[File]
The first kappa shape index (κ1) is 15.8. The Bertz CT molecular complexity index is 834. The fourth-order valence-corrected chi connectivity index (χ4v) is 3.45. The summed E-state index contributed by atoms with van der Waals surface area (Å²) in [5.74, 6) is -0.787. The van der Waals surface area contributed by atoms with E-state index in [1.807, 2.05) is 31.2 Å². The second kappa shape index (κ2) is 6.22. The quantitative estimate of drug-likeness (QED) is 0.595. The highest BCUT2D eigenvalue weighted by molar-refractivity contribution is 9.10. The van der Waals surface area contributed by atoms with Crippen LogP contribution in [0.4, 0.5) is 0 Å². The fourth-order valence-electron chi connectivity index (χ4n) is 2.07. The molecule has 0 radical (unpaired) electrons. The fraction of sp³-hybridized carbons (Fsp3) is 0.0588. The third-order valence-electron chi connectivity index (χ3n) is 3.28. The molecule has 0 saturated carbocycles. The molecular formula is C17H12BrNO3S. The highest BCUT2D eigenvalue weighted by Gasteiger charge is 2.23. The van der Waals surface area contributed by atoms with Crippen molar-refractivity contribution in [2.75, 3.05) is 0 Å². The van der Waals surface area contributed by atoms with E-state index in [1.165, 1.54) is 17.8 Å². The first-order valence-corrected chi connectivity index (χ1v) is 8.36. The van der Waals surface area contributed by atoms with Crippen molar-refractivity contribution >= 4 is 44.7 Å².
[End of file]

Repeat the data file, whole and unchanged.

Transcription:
The first kappa shape index (κ1) is 15.8. The Bertz CT molecular complexity index is 834. The fourth-order valence-corrected chi connectivity index (χ4v) is 3.45. The summed E-state index contributed by atoms with van der Waals surface area (Å²) in [5.74, 6) is -0.787. The van der Waals surface area contributed by atoms with E-state index in [1.807, 2.05) is 31.2 Å². The second kappa shape index (κ2) is 6.22. The quantitative estimate of drug-likeness (QED) is 0.595. The highest BCUT2D eigenvalue weighted by molar-refractivity contribution is 9.10. The van der Waals surface area contributed by atoms with Crippen LogP contribution in [0.4, 0.5) is 0 Å². The fourth-order valence-electron chi connectivity index (χ4n) is 2.07. The molecule has 0 radical (unpaired) electrons. The fraction of sp³-hybridized carbons (Fsp3) is 0.0588. The third-order valence-electron chi connectivity index (χ3n) is 3.28. The molecule has 0 saturated carbocycles. The molecular formula is C17H12BrNO3S. The highest BCUT2D eigenvalue weighted by Gasteiger charge is 2.23. The van der Waals surface area contributed by atoms with Crippen molar-refractivity contribution in [2.75, 3.05) is 0 Å². The van der Waals surface area contributed by atoms with E-state index in [1.165, 1.54) is 17.8 Å². The first-order valence-corrected chi connectivity index (χ1v) is 8.36. The van der Waals surface area contributed by atoms with Crippen molar-refractivity contribution >= 4 is 44.7 Å².